2. Design. You did a pretty great job of overall silhouette and shape design. You've got a repeating shape language going on throughout the figure with her sword hilt, belt buckle, and bracers but then there are a lot of amorphous components that are difficult to understand. What material are those shoulder pieces? How did her top magically grow from her body without any seams or attachment points to get out of it? This is a good place to study some other miniatures that you personally like and compare. As an example, compare your shoulder pads to these from a barbarian in Reaper's line (sculpted by Bobby Jackson)
s-l1000.jpg.ee5a9847408cbd82006935ad01891bee.jpg

He pays close attention to clean and crisp edges and details like the rivets and guard which help us to understand that they are clearly made of metal. 

 

3. That brings me to the studs/rivets on the skirt. I'm assuming you were going for a gladiator type studded leather look. The impressions are very uneven and far too large for the cloth pieces they are meant to be on. They are competing for attention with the belt buckle and other design components when they should be a third level detail. (First: Big armor and large shapes, Second: Smaller but supporting shapes like bags, bottles, major accessories, Third: Lacing, stitching, buckles etc.) You are clearly capable of thinking through these character design decisions but your implementation is not hitting the mark and I think it deserves more of your attention going forward. 

 

4. Anatomy. Okay, so like I said above I don't completely agree with @TaleSpinner on this point in that I don't think you should have gone with a more realistic body type. This is fantasy after all and if a tiny twig woman wants to swing a sword around than go for it. I will say that he's right in that it seems you've made this exaggerations without too much consideration to the anatomy underneath and that is an important distinction. You can absolutely emphasize the feminine tiny waist that you're going for (and achieving here) without it reading as "off" or that the anatomy underneath her skin doesn't exist. One of my go to examples for this is J. Scott Campbell. Obviously his overall proportions are a little too elongated for minis and the heads/hands/feet would all need to be beefed up to read well at our scale. Still, I think his work is a good example of exaggerating the feminine aspects of a figure without neglecting anatomical structures. Other great references for this would be artists like Jessica Madorran and Chris Sanders.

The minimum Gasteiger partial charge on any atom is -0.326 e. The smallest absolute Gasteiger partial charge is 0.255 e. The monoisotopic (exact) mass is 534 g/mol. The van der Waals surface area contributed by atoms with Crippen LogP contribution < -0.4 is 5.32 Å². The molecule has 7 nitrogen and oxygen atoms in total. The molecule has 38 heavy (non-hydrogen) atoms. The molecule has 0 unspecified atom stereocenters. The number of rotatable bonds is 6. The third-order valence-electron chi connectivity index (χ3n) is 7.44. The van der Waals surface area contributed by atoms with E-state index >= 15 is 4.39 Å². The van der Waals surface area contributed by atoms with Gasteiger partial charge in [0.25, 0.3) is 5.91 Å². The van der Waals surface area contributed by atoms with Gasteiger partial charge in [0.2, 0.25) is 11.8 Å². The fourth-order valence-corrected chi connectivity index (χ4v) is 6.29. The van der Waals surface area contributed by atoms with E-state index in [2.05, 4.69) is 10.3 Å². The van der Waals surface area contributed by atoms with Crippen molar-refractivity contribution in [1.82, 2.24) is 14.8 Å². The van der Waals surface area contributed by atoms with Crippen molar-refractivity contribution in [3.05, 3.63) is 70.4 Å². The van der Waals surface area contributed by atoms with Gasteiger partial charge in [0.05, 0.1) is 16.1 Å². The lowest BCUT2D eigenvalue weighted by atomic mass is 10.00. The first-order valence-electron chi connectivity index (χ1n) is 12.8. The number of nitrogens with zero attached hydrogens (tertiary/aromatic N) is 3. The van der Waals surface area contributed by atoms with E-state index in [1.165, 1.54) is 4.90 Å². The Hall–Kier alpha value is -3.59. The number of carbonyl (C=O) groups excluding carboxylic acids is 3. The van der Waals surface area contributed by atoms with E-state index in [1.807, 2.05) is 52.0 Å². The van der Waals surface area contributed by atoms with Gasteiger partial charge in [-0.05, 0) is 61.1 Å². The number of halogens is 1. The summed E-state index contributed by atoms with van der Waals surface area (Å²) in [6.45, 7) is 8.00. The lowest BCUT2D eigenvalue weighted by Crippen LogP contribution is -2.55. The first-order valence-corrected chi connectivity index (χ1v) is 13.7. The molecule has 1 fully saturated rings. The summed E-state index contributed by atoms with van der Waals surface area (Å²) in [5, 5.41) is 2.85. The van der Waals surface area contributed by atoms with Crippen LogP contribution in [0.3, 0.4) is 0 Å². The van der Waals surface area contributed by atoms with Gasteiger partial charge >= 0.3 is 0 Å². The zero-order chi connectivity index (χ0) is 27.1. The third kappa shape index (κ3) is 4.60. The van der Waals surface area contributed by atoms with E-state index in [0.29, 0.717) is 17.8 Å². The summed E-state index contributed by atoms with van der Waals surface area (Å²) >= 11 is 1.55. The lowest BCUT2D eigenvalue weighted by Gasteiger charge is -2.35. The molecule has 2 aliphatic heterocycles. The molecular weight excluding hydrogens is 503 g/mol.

7fb693ed93054b6bd9d7d2e409789f56101bebcd_2_1200x1600.thumb.jpeg.6641a271a175c0ed0bc8249505b78692.jpegprincess_leia_by_meomai_datjm99-pre.thumb.jpg.7823de8ee05a16ef8015e9b44859cafd.jpgimage_19075.thumb.jpg.bf8b52e3f44ba9856945259ff668deac.jpg

I hope this helps give you some areas that you can work towards improving. I don't know how long you've been sculpting or where you want to go with this but you're doing good. You have skill and I think with more refinement and practice you'll be making really quality work. I look forward to seeing your next piece. Out of critiques like this just take the one or two things you think you can focus on improving next. Try not to get overwhelmed, just study other minis, research the topics you choose to work on and implement what you learn in the next piece. Enjoy the process and know that we're here if you ever have questions! 

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@Rainbow Sculptor Thank you for the feedback. Mainly this is a hobby to escape the world for a few hours each week but I would like to get to a point where I have some of my sculptures cast and have others be able to enjoy them for painting and gaming. I have started another sculpture and the advice from @TaleSpinner and yourself are greatly appreciated.